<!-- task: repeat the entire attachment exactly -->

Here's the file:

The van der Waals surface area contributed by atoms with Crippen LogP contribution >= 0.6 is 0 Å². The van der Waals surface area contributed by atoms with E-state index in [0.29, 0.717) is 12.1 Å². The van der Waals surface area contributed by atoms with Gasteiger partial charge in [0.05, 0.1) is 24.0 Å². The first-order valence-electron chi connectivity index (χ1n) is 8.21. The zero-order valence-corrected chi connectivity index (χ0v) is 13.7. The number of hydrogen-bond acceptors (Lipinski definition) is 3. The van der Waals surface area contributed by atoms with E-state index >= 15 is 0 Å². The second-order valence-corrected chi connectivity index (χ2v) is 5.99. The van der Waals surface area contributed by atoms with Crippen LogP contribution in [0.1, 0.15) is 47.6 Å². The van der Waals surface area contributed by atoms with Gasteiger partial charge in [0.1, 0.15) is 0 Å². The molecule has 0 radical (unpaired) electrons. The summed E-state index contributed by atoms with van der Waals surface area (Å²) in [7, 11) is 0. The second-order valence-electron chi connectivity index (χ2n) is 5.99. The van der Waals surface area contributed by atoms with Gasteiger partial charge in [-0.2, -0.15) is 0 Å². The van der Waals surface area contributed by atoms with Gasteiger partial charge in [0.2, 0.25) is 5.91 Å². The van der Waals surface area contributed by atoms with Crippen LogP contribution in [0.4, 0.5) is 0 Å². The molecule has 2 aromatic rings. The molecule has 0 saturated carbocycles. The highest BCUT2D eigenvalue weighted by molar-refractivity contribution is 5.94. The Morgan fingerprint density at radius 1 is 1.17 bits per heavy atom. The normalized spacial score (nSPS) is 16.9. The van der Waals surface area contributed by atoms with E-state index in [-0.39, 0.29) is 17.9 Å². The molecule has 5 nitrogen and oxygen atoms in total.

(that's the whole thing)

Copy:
The van der Waals surface area contributed by atoms with Crippen LogP contribution >= 0.6 is 0 Å². The van der Waals surface area contributed by atoms with E-state index in [0.29, 0.717) is 12.1 Å². The van der Waals surface area contributed by atoms with Gasteiger partial charge in [0.05, 0.1) is 24.0 Å². The first-order valence-electron chi connectivity index (χ1n) is 8.21. The zero-order valence-corrected chi connectivity index (χ0v) is 13.7. The number of hydrogen-bond acceptors (Lipinski definition) is 3. The van der Waals surface area contributed by atoms with E-state index >= 15 is 0 Å². The second-order valence-corrected chi connectivity index (χ2v) is 5.99. The van der Waals surface area contributed by atoms with Crippen LogP contribution in [0.1, 0.15) is 47.6 Å². The van der Waals surface area contributed by atoms with Gasteiger partial charge in [0.1, 0.15) is 0 Å². The molecule has 0 radical (unpaired) electrons. The summed E-state index contributed by atoms with van der Waals surface area (Å²) in [7, 11) is 0. The second-order valence-electron chi connectivity index (χ2n) is 5.99. The van der Waals surface area contributed by atoms with Gasteiger partial charge in [-0.2, -0.15) is 0 Å². The van der Waals surface area contributed by atoms with Gasteiger partial charge in [0.2, 0.25) is 5.91 Å². The van der Waals surface area contributed by atoms with Crippen LogP contribution in [0.4, 0.5) is 0 Å². The molecule has 2 aromatic rings. The molecule has 0 saturated carbocycles. The highest BCUT2D eigenvalue weighted by molar-refractivity contribution is 5.94. The Morgan fingerprint density at radius 1 is 1.17 bits per heavy atom. The normalized spacial score (nSPS) is 16.9. The van der Waals surface area contributed by atoms with E-state index in [-0.39, 0.29) is 17.9 Å². The molecule has 5 nitrogen and oxygen atoms in total.